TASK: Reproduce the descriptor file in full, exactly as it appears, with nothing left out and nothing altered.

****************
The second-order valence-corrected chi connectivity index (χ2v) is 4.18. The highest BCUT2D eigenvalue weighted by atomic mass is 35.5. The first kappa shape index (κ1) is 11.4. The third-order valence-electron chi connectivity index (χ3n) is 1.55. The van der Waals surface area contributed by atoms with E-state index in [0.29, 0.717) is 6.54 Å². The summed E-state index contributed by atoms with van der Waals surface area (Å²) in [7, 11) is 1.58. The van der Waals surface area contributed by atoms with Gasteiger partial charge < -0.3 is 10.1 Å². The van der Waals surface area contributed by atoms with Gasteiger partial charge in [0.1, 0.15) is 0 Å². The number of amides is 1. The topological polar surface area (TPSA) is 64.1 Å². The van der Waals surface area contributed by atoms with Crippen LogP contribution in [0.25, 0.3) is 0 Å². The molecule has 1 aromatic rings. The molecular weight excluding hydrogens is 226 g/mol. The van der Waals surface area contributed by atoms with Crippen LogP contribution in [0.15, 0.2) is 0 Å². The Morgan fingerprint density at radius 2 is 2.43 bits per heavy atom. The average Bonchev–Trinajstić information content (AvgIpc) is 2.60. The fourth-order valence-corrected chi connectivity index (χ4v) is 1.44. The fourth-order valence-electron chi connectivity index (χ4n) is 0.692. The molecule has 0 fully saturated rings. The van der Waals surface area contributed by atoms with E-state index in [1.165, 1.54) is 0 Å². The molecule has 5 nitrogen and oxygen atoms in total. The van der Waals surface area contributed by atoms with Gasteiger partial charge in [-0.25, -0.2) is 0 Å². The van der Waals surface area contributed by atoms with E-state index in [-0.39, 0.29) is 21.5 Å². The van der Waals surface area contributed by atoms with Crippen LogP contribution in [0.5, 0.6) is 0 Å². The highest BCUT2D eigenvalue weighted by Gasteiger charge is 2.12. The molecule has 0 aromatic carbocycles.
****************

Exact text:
The second-order valence-corrected chi connectivity index (χ2v) is 4.18. The highest BCUT2D eigenvalue weighted by atomic mass is 35.5. The first kappa shape index (κ1) is 11.4. The third-order valence-electron chi connectivity index (χ3n) is 1.55. The van der Waals surface area contributed by atoms with E-state index in [0.29, 0.717) is 6.54 Å². The summed E-state index contributed by atoms with van der Waals surface area (Å²) in [7, 11) is 1.58. The van der Waals surface area contributed by atoms with Gasteiger partial charge < -0.3 is 10.1 Å². The van der Waals surface area contributed by atoms with Gasteiger partial charge in [0.1, 0.15) is 0 Å². The number of amides is 1. The topological polar surface area (TPSA) is 64.1 Å². The van der Waals surface area contributed by atoms with Crippen LogP contribution in [0.25, 0.3) is 0 Å². The molecule has 1 aromatic rings. The molecular weight excluding hydrogens is 226 g/mol. The van der Waals surface area contributed by atoms with Crippen LogP contribution in [0.15, 0.2) is 0 Å². The Morgan fingerprint density at radius 2 is 2.43 bits per heavy atom. The average Bonchev–Trinajstić information content (AvgIpc) is 2.60. The fourth-order valence-corrected chi connectivity index (χ4v) is 1.44. The fourth-order valence-electron chi connectivity index (χ4n) is 0.692. The molecule has 0 fully saturated rings. The van der Waals surface area contributed by atoms with E-state index in [1.165, 1.54) is 0 Å². The molecule has 5 nitrogen and oxygen atoms in total. The van der Waals surface area contributed by atoms with Gasteiger partial charge in [-0.25, -0.2) is 0 Å². The van der Waals surface area contributed by atoms with E-state index in [-0.39, 0.29) is 21.5 Å². The van der Waals surface area contributed by atoms with Crippen LogP contribution in [0.5, 0.6) is 0 Å². The highest BCUT2D eigenvalue weighted by Gasteiger charge is 2.12. The molecule has 0 aromatic carbocycles.